A new study from The University of Toledo suggests providing more robust support for new mothers who experience stressful life events leading up to the baby’s birth, such as a lost job or a critically ill family member, could improve breastfeeding rates.
Slightly more than half of U.S. mothers follow the American Academy of Pediatrics recommendation that their infants receive only breast milk for the first six months of their lives.
Vickie Dugat wanted to better understand what barriers may exist for women—and identify efforts that might remove some.
“There’s a lot of data that suggests it’s beneficial for both mother and baby to breastfeed for six months,” said Dugat, a health education doctoral student in the UToledo College of Health and Human Services. “This is an issue that we need to talk about, and one that needs to be researched more deeply.”
There are a variety of reasons why new mothers may either choose not to breastfeed or find themselves unable to do so. A lack of family and social support, embarrassment, personal preference, lactation problems, and work-related issues are commonly cited in studies of American breastfeeding practices.
As Dugat sifted through the existing literature, she noticed that little work had been done examining the association between prenatal stressful life events and exclusive breastfeeding.
With help from Dr. Joseph Dake, professor and chair of the UToledo School of Population Health, Dugat linked up with a pair of Ohio University researchers to dig into the issue.
Using a data set of nearly 44,000 U.S. mothers, researchers compared breastfeeding statistics for an infant’s first three months with self-reported incidents of 13 major stressful events in the mother’s life during the year prior to birth.
Included in that list were separations or divorce, homelessness, moving to a new address, bills that couldn’t be paid, someone close to them suffering with a drug or alcohol problem, lost jobs, and the death or serious illness of someone close to them.
Their findings, published in the journal Breastfeeding Medicine, found a clear connection between higher numbers of stressful life events and lower rates of exclusive breastfeeding for three months.
Of the U.S. mothers included in their data set, 52 percent of those who did not report any major stressful life events in the year prior to giving birth were more likely to breastfeed exclusively for three months. Among women who experienced three or more stressful life events, that dropped to just 32 percent.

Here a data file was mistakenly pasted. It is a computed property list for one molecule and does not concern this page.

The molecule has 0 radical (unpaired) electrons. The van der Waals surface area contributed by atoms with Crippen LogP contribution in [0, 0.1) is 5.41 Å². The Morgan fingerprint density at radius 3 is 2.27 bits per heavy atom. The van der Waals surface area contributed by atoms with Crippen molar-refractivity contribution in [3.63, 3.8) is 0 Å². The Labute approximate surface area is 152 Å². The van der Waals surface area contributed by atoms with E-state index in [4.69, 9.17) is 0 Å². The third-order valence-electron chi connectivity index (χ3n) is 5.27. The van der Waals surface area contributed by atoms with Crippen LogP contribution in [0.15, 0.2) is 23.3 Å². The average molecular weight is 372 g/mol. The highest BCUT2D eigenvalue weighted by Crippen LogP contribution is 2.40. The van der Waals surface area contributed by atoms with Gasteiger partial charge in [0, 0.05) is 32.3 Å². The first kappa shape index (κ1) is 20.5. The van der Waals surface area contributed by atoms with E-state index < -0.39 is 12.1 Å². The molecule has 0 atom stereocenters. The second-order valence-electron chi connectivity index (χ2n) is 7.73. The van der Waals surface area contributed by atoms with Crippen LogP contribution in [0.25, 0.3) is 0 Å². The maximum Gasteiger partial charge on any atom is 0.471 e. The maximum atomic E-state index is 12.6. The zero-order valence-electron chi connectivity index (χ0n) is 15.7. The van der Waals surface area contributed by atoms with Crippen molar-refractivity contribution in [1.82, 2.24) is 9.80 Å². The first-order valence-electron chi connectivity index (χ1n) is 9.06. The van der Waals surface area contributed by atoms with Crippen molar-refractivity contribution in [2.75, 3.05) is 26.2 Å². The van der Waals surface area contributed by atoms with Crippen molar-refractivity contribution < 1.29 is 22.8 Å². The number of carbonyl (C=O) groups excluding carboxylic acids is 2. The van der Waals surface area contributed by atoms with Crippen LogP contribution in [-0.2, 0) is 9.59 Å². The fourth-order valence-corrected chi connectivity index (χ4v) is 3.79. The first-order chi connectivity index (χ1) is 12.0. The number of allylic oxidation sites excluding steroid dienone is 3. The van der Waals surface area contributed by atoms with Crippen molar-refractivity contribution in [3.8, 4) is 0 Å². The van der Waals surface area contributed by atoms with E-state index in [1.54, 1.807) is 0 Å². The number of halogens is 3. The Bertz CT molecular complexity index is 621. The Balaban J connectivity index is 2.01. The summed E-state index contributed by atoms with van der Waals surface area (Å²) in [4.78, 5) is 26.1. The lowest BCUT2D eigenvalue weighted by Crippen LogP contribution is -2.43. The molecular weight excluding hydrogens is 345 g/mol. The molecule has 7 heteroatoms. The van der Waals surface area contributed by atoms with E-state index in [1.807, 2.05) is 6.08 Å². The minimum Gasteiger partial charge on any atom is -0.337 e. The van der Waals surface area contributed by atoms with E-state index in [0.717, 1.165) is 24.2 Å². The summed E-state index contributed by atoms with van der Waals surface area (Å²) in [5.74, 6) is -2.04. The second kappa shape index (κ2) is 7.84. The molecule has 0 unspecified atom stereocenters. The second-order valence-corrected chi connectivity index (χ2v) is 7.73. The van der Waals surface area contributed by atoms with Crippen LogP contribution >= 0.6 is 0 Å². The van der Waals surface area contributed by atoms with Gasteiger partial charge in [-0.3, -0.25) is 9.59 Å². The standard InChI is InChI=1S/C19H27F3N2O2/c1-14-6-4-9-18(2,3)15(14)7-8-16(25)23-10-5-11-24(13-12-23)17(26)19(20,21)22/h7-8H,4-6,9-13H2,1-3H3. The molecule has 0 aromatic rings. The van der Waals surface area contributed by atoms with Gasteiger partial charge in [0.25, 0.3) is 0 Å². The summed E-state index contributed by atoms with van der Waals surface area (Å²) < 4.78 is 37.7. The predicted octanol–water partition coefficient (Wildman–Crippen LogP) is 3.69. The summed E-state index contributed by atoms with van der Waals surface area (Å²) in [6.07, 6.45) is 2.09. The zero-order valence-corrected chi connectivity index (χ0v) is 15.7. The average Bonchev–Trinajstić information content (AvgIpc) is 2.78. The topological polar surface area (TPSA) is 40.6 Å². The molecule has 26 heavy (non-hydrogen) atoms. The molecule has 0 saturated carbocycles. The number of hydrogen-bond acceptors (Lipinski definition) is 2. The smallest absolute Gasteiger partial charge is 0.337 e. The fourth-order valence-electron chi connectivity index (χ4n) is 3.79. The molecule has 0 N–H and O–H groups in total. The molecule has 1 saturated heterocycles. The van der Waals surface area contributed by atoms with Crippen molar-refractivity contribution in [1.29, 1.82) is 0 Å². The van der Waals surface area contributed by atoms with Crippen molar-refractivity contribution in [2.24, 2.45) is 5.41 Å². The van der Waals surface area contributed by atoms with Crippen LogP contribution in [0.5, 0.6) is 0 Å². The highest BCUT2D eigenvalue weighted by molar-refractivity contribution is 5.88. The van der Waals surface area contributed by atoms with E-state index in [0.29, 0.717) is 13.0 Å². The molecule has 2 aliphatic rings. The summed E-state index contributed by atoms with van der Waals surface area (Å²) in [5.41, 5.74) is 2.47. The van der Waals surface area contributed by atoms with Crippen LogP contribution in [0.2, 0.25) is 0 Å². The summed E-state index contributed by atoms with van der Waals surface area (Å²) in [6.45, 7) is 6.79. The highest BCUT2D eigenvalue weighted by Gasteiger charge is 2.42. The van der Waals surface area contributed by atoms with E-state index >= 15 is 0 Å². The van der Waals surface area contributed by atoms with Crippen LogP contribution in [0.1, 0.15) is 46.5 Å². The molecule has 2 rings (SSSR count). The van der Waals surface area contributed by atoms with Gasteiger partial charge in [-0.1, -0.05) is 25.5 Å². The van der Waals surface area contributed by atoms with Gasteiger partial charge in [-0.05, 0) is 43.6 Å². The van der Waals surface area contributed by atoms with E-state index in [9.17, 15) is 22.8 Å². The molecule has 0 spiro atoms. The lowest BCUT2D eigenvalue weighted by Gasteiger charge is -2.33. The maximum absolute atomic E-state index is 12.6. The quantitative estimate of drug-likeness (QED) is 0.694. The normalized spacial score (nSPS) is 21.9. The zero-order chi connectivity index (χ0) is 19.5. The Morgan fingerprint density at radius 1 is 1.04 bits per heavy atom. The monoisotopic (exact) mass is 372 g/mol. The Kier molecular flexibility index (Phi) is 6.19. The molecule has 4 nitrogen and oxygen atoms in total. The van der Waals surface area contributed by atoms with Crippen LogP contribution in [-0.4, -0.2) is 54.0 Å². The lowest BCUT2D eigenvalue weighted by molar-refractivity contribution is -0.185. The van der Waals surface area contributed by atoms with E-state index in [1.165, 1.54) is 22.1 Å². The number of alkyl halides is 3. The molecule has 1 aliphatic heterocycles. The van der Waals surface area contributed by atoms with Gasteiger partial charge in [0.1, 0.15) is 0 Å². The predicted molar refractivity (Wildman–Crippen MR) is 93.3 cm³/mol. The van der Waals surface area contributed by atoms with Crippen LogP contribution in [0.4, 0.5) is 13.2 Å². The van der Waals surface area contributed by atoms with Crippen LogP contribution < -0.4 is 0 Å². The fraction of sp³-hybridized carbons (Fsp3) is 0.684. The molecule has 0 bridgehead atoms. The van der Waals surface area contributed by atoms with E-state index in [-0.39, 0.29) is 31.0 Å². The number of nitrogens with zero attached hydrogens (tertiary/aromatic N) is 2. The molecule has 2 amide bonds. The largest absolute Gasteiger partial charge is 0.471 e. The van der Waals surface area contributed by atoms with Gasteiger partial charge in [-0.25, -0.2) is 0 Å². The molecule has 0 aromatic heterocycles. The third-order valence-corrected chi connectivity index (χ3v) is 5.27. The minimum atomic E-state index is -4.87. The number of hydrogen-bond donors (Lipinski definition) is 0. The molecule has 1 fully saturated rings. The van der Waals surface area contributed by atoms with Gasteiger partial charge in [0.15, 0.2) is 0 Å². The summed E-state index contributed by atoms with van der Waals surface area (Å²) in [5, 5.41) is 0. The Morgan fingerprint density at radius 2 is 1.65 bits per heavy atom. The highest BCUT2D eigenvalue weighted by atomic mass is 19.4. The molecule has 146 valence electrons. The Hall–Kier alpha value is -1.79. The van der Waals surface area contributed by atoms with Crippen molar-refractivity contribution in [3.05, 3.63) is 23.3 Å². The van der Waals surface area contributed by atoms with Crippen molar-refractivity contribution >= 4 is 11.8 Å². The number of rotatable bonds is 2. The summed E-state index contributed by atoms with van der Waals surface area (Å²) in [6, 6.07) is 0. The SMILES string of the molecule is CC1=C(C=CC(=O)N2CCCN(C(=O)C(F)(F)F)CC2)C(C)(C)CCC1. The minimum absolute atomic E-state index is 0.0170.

While the findings were consistent across most demographic groups, the association between stressful life events and shorter duration of breastfeeding was most pronounced for women younger than age 30.
“The implication is it might be possible to create policies or programs to educate lactation consultants and physicians on which population may need a little bit more assistance when it comes to breastfeeding and handling stressful life events,” said Dugat, who was lead author on the study. “We could also potentially improve breastfeeding practices with efforts that minimize exposure to stressful life events.”
Originally from Florida, Dugat completed her undergraduate work at the University of Florida and earned a master’s in public health from Morehouse School of Medicine in Atlanta.
She chose UToledo for her doctoral work after meeting Dake at a conference and learning the flexibility she’d have in her research here.
“Something that we pride ourselves in is that we do not assign our doctoral students to a particular faculty member when they come in,” Dake said. “There are benefits to that, but our program is geared a little more toward allowing them to explore and shift their research interests, as long as it’s under the oversight of a faculty member who can be a good mentor to them.”
For Dugat, who is passionate about improving the health of mothers and infants, that freedom to pursue her interests was crucial in selecting a doctoral program.
“I absolutely love that. With other Ph.D. programs, sometimes you have to do the research that faculty are already doing,” Dugat said. “Having that flexibility and the ability to be creative in my research is what attracted me here.”
Thanks to the relationship Dake has built with Ohio University through the Ohio Alliance for Innovation in Population Health, he was able to make a connection for Dugat with researchers who had similar areas of interest.
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